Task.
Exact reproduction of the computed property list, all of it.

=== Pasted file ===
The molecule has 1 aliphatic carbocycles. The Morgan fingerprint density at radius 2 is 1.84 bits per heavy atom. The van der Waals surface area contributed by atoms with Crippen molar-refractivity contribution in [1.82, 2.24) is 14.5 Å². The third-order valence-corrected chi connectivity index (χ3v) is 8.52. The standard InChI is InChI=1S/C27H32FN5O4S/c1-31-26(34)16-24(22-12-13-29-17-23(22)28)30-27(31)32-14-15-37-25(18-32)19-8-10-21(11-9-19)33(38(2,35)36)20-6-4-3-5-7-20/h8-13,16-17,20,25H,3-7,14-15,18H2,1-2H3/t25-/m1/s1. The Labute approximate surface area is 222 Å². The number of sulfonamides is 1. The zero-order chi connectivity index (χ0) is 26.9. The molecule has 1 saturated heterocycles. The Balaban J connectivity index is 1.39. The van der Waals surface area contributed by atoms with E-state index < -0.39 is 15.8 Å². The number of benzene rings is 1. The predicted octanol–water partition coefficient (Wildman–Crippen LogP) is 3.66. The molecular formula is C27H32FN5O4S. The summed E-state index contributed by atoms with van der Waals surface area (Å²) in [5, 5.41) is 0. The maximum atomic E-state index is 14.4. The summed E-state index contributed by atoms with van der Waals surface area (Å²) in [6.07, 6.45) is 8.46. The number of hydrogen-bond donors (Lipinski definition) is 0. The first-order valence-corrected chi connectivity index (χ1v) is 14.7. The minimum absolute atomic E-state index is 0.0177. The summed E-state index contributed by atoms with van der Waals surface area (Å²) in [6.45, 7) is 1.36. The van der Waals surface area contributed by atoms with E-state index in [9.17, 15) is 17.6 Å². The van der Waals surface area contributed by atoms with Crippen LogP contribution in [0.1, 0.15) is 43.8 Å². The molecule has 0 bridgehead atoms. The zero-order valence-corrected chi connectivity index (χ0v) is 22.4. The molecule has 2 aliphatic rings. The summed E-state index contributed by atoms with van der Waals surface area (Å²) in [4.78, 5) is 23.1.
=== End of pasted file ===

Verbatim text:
The molecule has 1 aliphatic carbocycles. The Morgan fingerprint density at radius 2 is 1.84 bits per heavy atom. The van der Waals surface area contributed by atoms with Crippen molar-refractivity contribution in [1.82, 2.24) is 14.5 Å². The third-order valence-corrected chi connectivity index (χ3v) is 8.52. The standard InChI is InChI=1S/C27H32FN5O4S/c1-31-26(34)16-24(22-12-13-29-17-23(22)28)30-27(31)32-14-15-37-25(18-32)19-8-10-21(11-9-19)33(38(2,35)36)20-6-4-3-5-7-20/h8-13,16-17,20,25H,3-7,14-15,18H2,1-2H3/t25-/m1/s1. The Labute approximate surface area is 222 Å². The number of sulfonamides is 1. The zero-order chi connectivity index (χ0) is 26.9. The molecule has 1 saturated heterocycles. The Balaban J connectivity index is 1.39. The van der Waals surface area contributed by atoms with E-state index < -0.39 is 15.8 Å². The number of benzene rings is 1. The predicted octanol–water partition coefficient (Wildman–Crippen LogP) is 3.66. The molecular formula is C27H32FN5O4S. The summed E-state index contributed by atoms with van der Waals surface area (Å²) in [5, 5.41) is 0. The maximum atomic E-state index is 14.4. The summed E-state index contributed by atoms with van der Waals surface area (Å²) in [6.07, 6.45) is 8.46. The number of hydrogen-bond donors (Lipinski definition) is 0. The first-order valence-corrected chi connectivity index (χ1v) is 14.7. The minimum absolute atomic E-state index is 0.0177. The summed E-state index contributed by atoms with van der Waals surface area (Å²) in [6.45, 7) is 1.36. The van der Waals surface area contributed by atoms with E-state index in [9.17, 15) is 17.6 Å². The van der Waals surface area contributed by atoms with Crippen LogP contribution in [0.1, 0.15) is 43.8 Å². The molecule has 0 bridgehead atoms. The zero-order valence-corrected chi connectivity index (χ0v) is 22.4. The molecule has 2 aliphatic rings. The summed E-state index contributed by atoms with van der Waals surface area (Å²) in [4.78, 5) is 23.1.